The First Thousand Days

The ‘first thousand days’ refers to the period of development from conception to age 2. While early years experts have long been aware that this is an important period of development, researchers have only recently started to unlock some of the mysteries surrounding the processes by which genes, experiences and environments interact to influence development.

New knowledge that has been unveiled has served to increase experts’ views of the significance of the first thousand days, and of the urgent need to reform our policies, practices and systems in response to the evidence.

Evidence shows significance of the first thousand days

The First 1000 Days: An Evidence Paper revealed that there are multiple influences on children’s development, starting from pre-conception, and at the level of the individual child, the family, the community, and broader society.

The Evidence Paper was prepared by the Centre for Community Child Health for the Strong Foundations: Getting it Right in the First 1000 Days initiative.

   Key findings

  • The age, health and wellbeing of both mother and father prior to the child’s conception affect the integrity of the embryo right from the very beginning.
  • The foetus uses cues provided by their mother’s physical and mental states to ‘predict’ the kind of world they will be both into, and adapts accordingly. This adaptation can be either beneficial or detrimental, depending on the child’s relationships and environments.
  • The human brain and our bodily systems – including the immune, gastrointestinal, and cardiovascular systems – operate as an integrated system, not as separate systems. This means that what happens in the first thousand days affects the whole body, with potentially profound consequences over the life course.
  • Disadvantage can be passed down through the generations at a cellular level. Our biology changes in response to stress, poverty and other prolonged adverse experiences, and these changes can be passed on to children from their parents and grandparents.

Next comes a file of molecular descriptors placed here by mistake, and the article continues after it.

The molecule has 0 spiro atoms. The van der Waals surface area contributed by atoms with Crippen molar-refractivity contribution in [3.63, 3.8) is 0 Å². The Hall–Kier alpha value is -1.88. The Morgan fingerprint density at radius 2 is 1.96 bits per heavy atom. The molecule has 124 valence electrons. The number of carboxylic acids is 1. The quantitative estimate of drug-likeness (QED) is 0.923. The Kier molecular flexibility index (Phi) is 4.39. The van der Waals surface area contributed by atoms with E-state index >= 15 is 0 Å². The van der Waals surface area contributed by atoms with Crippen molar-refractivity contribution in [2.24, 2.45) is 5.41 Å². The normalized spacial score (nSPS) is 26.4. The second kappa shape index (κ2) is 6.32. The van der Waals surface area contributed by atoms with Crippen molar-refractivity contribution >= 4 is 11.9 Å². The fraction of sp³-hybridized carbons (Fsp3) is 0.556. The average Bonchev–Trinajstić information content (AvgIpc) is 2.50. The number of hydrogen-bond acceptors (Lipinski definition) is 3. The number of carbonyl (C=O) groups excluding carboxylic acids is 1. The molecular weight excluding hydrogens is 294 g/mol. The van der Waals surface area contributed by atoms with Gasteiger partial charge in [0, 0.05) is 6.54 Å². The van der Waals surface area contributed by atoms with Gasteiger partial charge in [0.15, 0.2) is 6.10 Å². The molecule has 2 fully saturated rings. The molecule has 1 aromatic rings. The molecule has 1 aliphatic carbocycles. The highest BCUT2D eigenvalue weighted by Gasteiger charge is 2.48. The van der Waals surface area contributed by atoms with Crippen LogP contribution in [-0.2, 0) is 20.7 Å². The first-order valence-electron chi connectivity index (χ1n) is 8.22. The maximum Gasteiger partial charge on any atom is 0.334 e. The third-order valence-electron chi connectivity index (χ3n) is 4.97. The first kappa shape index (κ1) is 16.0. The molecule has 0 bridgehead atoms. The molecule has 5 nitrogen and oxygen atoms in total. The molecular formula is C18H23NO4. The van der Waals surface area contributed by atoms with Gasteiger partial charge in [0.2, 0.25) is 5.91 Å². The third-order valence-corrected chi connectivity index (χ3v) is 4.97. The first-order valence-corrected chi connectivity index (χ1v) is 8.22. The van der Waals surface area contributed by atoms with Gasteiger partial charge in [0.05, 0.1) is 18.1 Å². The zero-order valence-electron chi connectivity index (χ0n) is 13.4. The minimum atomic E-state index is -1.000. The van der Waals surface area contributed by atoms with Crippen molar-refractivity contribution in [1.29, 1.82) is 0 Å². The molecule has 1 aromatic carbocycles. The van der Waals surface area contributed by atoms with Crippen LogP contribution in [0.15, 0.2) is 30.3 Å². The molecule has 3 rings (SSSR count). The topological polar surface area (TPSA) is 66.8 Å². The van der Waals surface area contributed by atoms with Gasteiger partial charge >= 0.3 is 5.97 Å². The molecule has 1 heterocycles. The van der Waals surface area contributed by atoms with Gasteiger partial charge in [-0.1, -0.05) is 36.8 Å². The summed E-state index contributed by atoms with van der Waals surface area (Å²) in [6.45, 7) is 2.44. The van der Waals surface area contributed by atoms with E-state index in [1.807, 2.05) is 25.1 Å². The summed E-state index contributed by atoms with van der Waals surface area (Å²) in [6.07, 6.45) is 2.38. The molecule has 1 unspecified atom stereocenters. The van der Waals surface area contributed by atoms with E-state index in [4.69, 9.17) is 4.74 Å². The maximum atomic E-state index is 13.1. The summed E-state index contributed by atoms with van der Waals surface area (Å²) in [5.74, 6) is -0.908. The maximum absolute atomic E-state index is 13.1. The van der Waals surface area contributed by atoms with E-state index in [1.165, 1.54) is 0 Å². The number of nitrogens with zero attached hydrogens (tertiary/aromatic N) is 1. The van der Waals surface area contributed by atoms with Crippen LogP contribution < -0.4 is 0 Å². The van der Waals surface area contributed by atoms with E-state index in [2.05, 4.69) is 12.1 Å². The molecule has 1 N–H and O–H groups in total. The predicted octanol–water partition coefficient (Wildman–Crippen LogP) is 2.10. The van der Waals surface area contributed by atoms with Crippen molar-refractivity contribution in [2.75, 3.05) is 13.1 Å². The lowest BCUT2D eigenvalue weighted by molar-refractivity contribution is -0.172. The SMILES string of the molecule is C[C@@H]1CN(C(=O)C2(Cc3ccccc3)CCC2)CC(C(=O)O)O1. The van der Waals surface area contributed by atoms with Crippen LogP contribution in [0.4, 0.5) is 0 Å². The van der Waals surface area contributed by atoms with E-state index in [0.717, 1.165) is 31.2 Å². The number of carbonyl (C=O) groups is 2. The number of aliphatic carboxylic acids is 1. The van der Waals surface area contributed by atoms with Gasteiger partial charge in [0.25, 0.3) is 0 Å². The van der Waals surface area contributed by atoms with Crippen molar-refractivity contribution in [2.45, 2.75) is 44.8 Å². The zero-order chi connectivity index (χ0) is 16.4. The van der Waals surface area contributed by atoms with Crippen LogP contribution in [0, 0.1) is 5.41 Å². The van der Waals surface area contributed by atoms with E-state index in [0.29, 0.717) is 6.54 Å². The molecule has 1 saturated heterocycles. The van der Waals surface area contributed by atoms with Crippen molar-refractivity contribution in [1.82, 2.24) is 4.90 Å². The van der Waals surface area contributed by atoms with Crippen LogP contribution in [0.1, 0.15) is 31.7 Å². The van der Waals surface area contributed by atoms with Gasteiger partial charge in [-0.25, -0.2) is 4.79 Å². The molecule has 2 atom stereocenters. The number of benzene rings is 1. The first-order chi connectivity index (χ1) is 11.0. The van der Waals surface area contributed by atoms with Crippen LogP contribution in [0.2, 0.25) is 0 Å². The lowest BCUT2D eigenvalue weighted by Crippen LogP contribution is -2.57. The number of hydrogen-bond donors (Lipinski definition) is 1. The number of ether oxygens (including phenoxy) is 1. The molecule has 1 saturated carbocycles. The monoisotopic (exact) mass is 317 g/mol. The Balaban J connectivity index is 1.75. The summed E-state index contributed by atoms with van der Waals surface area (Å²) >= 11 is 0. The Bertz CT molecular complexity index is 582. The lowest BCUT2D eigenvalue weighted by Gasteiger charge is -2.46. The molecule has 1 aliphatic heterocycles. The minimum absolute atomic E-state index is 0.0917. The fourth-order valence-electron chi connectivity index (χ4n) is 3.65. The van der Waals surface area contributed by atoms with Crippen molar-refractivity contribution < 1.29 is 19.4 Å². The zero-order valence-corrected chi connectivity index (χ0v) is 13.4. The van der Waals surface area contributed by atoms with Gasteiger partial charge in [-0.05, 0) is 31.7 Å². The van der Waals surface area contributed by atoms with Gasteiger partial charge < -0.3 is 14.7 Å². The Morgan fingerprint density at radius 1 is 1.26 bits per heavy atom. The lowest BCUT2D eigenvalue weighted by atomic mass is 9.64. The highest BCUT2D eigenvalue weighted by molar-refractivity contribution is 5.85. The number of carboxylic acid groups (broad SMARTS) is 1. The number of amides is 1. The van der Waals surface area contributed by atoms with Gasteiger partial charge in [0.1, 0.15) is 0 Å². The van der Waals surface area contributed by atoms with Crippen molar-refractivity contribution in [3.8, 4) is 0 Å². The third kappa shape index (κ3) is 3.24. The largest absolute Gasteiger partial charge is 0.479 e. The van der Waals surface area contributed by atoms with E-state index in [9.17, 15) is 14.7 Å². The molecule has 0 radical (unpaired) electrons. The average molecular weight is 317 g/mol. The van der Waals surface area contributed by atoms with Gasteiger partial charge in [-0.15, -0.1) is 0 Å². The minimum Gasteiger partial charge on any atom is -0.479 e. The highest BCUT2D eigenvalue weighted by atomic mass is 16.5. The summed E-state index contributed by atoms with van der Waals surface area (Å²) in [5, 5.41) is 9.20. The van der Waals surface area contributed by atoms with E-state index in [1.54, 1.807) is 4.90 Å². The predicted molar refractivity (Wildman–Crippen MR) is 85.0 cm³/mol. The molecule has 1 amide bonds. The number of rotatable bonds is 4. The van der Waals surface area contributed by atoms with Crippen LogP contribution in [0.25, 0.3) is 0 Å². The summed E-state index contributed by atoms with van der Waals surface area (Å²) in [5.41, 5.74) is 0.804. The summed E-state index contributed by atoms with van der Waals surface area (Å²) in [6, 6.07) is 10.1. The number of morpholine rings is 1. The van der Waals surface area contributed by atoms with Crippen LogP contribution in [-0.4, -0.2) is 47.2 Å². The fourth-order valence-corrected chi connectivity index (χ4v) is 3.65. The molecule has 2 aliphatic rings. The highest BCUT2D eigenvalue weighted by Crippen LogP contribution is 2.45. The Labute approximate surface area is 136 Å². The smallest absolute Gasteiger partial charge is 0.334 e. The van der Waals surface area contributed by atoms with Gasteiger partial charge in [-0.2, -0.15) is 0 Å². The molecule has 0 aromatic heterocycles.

• When children do not feel safe, calm or protected, the child’s brain places an emphasis on developing neuronal pathways that are associated with survival, before those that are essential to future learning and growth.
  • In addition to loving caregivers, children need safe communities, secure housing, access to green parklands, environments free from toxins, and access to affordable, nutritious foods. Many of these needs are beyond the control of individual families. This means that children can only develop as well as their families and their community and our broader society enable them to.
  • Not all changes that occur within the first thousand days are permanent. But as children grow, their ability to alter and change to make up for negative experiences and environments in the first thousand days becomes more difficult.

Key documents

The First Thousand Days: An Evidence Paper The First Thousand Days: An Evidence Paper – Summary

 

Media

MCRI Media Release – Head Start on First Thousand Days

Strong Foundations: Getting it Right in the First 1000 Days

In line with our focus on prevention and early intervention, CCCH – along with the Australian Research Alliance for Children & Youth, Bupa Australia, the Bupa Health Foundation, and PwC Australia – united to form a collaboration to focus attention on the earliest period of development: the first thousand days. The collaboration’s first initiative – Strong Foundations: Getting it Right in the First 1000 Days – has been funded by the Bupa Health Foundation. As experts in research and evidence synthesis, one of CCCH’s key roles in the initiative was to develop a First Thousand Days Evidence Paper, synthesising current Australian and international evidence on the biological, social, global, and environmental influences on development.

More information

For more information on the Strong Foundations initiative and the First Thousand Days: An Evidence Paper report, visit the Strong Foundations: Getting it Right in the First 1000 Days website or contact Sue West, sue.west@mcri.edu.au

Comments are closed.

Previous post Next post